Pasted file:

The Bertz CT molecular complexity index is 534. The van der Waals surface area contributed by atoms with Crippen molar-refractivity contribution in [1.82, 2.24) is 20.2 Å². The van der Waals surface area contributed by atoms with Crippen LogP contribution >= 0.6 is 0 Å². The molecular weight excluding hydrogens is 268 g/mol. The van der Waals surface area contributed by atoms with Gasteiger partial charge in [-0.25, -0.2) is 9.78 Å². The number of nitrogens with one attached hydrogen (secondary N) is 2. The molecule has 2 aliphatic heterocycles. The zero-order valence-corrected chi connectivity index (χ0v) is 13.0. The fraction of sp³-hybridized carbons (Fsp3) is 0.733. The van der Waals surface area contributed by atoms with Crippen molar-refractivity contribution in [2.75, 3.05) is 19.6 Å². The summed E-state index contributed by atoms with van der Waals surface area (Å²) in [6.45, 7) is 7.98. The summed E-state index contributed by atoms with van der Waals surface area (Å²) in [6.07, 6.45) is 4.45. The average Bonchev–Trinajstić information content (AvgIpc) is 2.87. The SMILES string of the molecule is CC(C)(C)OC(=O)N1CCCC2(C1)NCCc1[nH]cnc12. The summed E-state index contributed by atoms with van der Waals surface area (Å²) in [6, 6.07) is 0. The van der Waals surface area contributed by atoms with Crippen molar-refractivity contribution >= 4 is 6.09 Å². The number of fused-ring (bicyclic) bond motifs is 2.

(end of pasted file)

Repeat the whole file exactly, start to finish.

The Bertz CT molecular complexity index is 534. The van der Waals surface area contributed by atoms with Crippen molar-refractivity contribution in [1.82, 2.24) is 20.2 Å². The van der Waals surface area contributed by atoms with Crippen LogP contribution >= 0.6 is 0 Å². The molecular weight excluding hydrogens is 268 g/mol. The van der Waals surface area contributed by atoms with Gasteiger partial charge in [-0.25, -0.2) is 9.78 Å². The number of nitrogens with one attached hydrogen (secondary N) is 2. The molecule has 2 aliphatic heterocycles. The zero-order valence-corrected chi connectivity index (χ0v) is 13.0. The fraction of sp³-hybridized carbons (Fsp3) is 0.733. The van der Waals surface area contributed by atoms with Crippen molar-refractivity contribution in [2.75, 3.05) is 19.6 Å². The summed E-state index contributed by atoms with van der Waals surface area (Å²) in [6.45, 7) is 7.98. The summed E-state index contributed by atoms with van der Waals surface area (Å²) in [6.07, 6.45) is 4.45. The average Bonchev–Trinajstić information content (AvgIpc) is 2.87. The SMILES string of the molecule is CC(C)(C)OC(=O)N1CCCC2(C1)NCCc1[nH]cnc12. The summed E-state index contributed by atoms with van der Waals surface area (Å²) in [6, 6.07) is 0. The van der Waals surface area contributed by atoms with Crippen molar-refractivity contribution >= 4 is 6.09 Å². The number of fused-ring (bicyclic) bond motifs is 2.